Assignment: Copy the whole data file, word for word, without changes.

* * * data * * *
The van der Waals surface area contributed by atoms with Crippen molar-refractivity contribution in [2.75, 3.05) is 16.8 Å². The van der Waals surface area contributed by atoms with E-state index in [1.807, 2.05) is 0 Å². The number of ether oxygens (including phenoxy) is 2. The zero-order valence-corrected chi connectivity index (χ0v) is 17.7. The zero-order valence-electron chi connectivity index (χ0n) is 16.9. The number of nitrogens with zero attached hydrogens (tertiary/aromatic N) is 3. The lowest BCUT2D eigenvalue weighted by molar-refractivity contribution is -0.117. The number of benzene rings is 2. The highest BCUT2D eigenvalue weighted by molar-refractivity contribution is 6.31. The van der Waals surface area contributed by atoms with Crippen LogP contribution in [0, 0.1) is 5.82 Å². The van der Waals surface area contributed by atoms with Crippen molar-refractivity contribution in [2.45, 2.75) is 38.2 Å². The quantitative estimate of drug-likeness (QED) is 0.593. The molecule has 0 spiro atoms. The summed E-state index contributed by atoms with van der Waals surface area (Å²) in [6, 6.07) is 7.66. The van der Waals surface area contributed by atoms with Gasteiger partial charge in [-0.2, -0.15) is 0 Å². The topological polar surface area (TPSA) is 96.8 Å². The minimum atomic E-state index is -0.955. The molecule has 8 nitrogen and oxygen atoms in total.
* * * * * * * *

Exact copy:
The van der Waals surface area contributed by atoms with Crippen molar-refractivity contribution in [2.75, 3.05) is 16.8 Å². The van der Waals surface area contributed by atoms with E-state index in [1.807, 2.05) is 0 Å². The number of ether oxygens (including phenoxy) is 2. The zero-order valence-corrected chi connectivity index (χ0v) is 17.7. The zero-order valence-electron chi connectivity index (χ0n) is 16.9. The number of nitrogens with zero attached hydrogens (tertiary/aromatic N) is 3. The lowest BCUT2D eigenvalue weighted by molar-refractivity contribution is -0.117. The number of benzene rings is 2. The highest BCUT2D eigenvalue weighted by molar-refractivity contribution is 6.31. The van der Waals surface area contributed by atoms with Crippen LogP contribution in [0, 0.1) is 5.82 Å². The van der Waals surface area contributed by atoms with Crippen molar-refractivity contribution in [2.45, 2.75) is 38.2 Å². The quantitative estimate of drug-likeness (QED) is 0.593. The molecule has 0 spiro atoms. The summed E-state index contributed by atoms with van der Waals surface area (Å²) in [6, 6.07) is 7.66. The van der Waals surface area contributed by atoms with Gasteiger partial charge in [-0.2, -0.15) is 0 Å². The topological polar surface area (TPSA) is 96.8 Å². The minimum atomic E-state index is -0.955. The molecule has 8 nitrogen and oxygen atoms in total.